This fifth book felt like a return to to the promise of the early series for [a:David Weber|10517|David Weber|https://d202m5krfqbpi5.cloudfront.net/authors/1227584346p2/10517.jpg]. With her lover murdered in the previous novel, and her own exile from Manticore as a direct response to the resulting duel, [b:Flag in Exile|77738|Flag in Exile (Honor Harrington, #5)|David Weber|https://d202m5krfqbpi5.cloudfront.net/books/1321561696s/77738.jpg|4360]
leaves Honor heartbroken and moping about on her steading on Grayson. With the rising of hostilities between Manticore and Haven, it's only a matter of time before the ships protecting Grayson have to be redeployed. Grayson will no doubt need a new leader for their own fledgling navy to take of the slack.
This novel is the continuation of Honor's Grayson story. The same prejudices are at work as in the previous book. While her own people are behind her, but there are other factions that still see her as a threat to both their religious and their male hegemony. Can she defend the planet from the Havenites, and defend her steading and the political leadership that supports her from an emerging terrorist group? Short answer is no, and that's kinda why it works. Honor can't sort both the 'a' plot and the 'b' plot entirely by herself. She needs help and the two stories sit comfortably alongside each other without feeling like their competing to be the 'a' plot, or overly competing for Honor's attention.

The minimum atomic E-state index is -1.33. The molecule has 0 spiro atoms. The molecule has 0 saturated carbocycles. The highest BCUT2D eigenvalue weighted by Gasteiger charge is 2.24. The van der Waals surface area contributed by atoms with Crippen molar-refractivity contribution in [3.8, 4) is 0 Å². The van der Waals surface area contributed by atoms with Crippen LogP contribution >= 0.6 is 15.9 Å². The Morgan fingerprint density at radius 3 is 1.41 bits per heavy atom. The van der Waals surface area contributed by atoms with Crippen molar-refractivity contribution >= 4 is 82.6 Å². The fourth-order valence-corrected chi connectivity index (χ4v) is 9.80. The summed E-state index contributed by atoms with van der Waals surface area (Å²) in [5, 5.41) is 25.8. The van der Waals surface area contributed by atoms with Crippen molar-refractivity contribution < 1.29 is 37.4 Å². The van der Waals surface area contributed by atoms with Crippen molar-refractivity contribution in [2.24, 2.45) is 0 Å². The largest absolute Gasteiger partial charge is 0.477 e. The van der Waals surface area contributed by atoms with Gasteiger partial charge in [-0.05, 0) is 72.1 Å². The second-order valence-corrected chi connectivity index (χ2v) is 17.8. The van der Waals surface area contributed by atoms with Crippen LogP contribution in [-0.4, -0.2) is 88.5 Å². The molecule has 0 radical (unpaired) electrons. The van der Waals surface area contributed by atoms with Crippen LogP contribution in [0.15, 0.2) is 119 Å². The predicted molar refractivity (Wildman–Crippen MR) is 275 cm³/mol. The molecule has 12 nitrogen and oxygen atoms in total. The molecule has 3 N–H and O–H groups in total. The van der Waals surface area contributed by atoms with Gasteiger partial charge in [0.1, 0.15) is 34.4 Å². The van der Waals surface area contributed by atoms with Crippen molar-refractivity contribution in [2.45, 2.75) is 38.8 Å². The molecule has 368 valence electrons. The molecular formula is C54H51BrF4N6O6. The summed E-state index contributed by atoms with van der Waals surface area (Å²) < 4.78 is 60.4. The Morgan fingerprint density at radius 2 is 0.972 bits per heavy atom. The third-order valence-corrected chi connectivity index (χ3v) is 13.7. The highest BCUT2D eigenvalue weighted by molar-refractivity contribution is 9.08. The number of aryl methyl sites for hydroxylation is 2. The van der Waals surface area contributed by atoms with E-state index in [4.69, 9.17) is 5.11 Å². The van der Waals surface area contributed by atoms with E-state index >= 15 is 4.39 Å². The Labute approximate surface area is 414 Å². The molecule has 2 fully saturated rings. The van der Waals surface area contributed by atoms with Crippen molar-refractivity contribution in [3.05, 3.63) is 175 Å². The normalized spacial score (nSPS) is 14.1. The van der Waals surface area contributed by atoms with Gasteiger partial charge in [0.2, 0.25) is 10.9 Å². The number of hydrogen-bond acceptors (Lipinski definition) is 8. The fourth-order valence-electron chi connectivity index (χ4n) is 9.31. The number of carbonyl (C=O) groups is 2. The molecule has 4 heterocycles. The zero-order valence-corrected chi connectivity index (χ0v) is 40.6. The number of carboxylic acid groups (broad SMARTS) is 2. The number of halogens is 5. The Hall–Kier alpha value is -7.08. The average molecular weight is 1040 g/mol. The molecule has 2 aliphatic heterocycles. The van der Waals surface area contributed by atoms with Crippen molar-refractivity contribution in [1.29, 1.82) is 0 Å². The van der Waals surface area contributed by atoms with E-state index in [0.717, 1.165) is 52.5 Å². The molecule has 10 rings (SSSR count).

The bad guys still suffer from being a little too shallow – religious and misogynist bigots will do what religious and misogynist bigots do (and pretty much only that). And the supporting good guys are all a little too consistently honourable and upright. Weber isn't big on depth in his supporting characters. Really only Honor herself has any real development or depth lavished upon her. But that doesn't really matter, these are fun military science-fiction stories, and the next one in the series is already added to my to-read list...